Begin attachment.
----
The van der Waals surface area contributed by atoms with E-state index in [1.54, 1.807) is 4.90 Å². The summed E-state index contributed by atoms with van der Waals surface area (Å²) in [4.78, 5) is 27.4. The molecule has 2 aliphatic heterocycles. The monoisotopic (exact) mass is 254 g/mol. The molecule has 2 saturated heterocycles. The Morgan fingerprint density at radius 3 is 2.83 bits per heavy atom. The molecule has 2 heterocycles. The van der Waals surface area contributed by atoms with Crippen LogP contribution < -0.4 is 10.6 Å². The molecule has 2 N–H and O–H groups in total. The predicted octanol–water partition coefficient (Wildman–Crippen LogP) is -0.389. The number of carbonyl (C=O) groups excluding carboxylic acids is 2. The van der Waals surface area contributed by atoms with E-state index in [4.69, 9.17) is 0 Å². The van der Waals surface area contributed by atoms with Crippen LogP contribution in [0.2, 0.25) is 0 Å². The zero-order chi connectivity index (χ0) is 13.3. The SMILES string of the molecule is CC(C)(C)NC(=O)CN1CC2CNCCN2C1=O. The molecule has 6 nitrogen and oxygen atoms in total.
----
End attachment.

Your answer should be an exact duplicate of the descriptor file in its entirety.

The van der Waals surface area contributed by atoms with E-state index in [1.54, 1.807) is 4.90 Å². The summed E-state index contributed by atoms with van der Waals surface area (Å²) in [4.78, 5) is 27.4. The molecule has 2 aliphatic heterocycles. The monoisotopic (exact) mass is 254 g/mol. The molecule has 2 saturated heterocycles. The Morgan fingerprint density at radius 3 is 2.83 bits per heavy atom. The molecule has 2 heterocycles. The van der Waals surface area contributed by atoms with Crippen LogP contribution < -0.4 is 10.6 Å². The molecule has 2 N–H and O–H groups in total. The predicted octanol–water partition coefficient (Wildman–Crippen LogP) is -0.389. The number of carbonyl (C=O) groups excluding carboxylic acids is 2. The van der Waals surface area contributed by atoms with E-state index in [4.69, 9.17) is 0 Å². The van der Waals surface area contributed by atoms with Crippen LogP contribution in [0.2, 0.25) is 0 Å². The zero-order chi connectivity index (χ0) is 13.3. The SMILES string of the molecule is CC(C)(C)NC(=O)CN1CC2CNCCN2C1=O. The molecule has 6 nitrogen and oxygen atoms in total.